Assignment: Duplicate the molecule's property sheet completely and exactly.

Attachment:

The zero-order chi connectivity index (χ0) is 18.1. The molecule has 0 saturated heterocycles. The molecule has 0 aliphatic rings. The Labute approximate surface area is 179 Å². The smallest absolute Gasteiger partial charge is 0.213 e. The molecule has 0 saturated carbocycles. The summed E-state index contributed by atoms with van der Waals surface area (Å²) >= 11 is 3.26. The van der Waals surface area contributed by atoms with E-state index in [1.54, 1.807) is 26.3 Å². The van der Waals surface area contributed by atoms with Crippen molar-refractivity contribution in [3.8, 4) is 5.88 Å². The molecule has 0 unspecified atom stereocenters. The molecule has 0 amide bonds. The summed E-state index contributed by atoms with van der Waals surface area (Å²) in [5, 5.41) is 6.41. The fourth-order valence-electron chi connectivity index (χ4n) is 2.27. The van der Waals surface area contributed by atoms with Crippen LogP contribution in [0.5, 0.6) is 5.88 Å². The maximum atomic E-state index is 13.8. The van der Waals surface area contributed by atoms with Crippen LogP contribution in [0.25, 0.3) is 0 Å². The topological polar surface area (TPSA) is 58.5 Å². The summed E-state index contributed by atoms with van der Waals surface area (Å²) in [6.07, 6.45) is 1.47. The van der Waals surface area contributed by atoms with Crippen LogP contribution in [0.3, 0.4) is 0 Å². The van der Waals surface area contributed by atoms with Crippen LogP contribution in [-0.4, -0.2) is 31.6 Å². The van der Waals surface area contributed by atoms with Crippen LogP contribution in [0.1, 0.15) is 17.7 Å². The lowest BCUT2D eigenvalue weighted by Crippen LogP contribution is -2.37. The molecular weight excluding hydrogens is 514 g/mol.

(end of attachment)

The zero-order chi connectivity index (χ0) is 18.1. The molecule has 0 saturated heterocycles. The molecule has 0 aliphatic rings. The Labute approximate surface area is 179 Å². The smallest absolute Gasteiger partial charge is 0.213 e. The molecule has 0 saturated carbocycles. The summed E-state index contributed by atoms with van der Waals surface area (Å²) >= 11 is 3.26. The van der Waals surface area contributed by atoms with E-state index in [1.54, 1.807) is 26.3 Å². The van der Waals surface area contributed by atoms with Crippen molar-refractivity contribution in [3.8, 4) is 5.88 Å². The molecule has 0 unspecified atom stereocenters. The molecule has 0 amide bonds. The summed E-state index contributed by atoms with van der Waals surface area (Å²) in [5, 5.41) is 6.41. The fourth-order valence-electron chi connectivity index (χ4n) is 2.27. The van der Waals surface area contributed by atoms with Crippen LogP contribution in [0.5, 0.6) is 5.88 Å². The maximum atomic E-state index is 13.8. The van der Waals surface area contributed by atoms with Crippen LogP contribution in [0.25, 0.3) is 0 Å². The topological polar surface area (TPSA) is 58.5 Å². The summed E-state index contributed by atoms with van der Waals surface area (Å²) in [6.07, 6.45) is 1.47. The van der Waals surface area contributed by atoms with Crippen LogP contribution in [0.3, 0.4) is 0 Å². The van der Waals surface area contributed by atoms with Crippen LogP contribution in [-0.4, -0.2) is 31.6 Å². The van der Waals surface area contributed by atoms with Crippen LogP contribution in [0.1, 0.15) is 17.7 Å². The lowest BCUT2D eigenvalue weighted by Crippen LogP contribution is -2.37. The molecular weight excluding hydrogens is 514 g/mol.